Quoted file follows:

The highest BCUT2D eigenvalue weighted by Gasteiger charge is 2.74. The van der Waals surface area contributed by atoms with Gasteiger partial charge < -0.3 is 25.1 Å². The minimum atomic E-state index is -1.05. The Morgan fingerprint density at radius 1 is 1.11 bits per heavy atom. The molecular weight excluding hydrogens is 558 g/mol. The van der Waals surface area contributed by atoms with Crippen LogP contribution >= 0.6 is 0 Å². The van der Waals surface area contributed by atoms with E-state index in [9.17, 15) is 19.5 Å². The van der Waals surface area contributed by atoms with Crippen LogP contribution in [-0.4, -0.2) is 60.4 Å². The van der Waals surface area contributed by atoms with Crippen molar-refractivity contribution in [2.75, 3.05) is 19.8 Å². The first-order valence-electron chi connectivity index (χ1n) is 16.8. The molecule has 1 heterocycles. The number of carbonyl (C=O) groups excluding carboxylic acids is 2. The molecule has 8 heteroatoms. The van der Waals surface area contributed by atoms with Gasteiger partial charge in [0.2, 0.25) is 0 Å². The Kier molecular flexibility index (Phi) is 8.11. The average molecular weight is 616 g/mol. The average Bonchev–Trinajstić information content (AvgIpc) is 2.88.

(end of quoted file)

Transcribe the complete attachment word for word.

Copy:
The highest BCUT2D eigenvalue weighted by Gasteiger charge is 2.74. The van der Waals surface area contributed by atoms with Gasteiger partial charge < -0.3 is 25.1 Å². The minimum atomic E-state index is -1.05. The Morgan fingerprint density at radius 1 is 1.11 bits per heavy atom. The molecular weight excluding hydrogens is 558 g/mol. The van der Waals surface area contributed by atoms with Crippen LogP contribution >= 0.6 is 0 Å². The van der Waals surface area contributed by atoms with E-state index in [9.17, 15) is 19.5 Å². The van der Waals surface area contributed by atoms with Crippen LogP contribution in [-0.4, -0.2) is 60.4 Å². The van der Waals surface area contributed by atoms with Crippen molar-refractivity contribution in [2.75, 3.05) is 19.8 Å². The first-order valence-electron chi connectivity index (χ1n) is 16.8. The molecule has 1 heterocycles. The number of carbonyl (C=O) groups excluding carboxylic acids is 2. The molecule has 8 heteroatoms. The van der Waals surface area contributed by atoms with Gasteiger partial charge in [0.2, 0.25) is 0 Å². The Kier molecular flexibility index (Phi) is 8.11. The average molecular weight is 616 g/mol. The average Bonchev–Trinajstić information content (AvgIpc) is 2.88.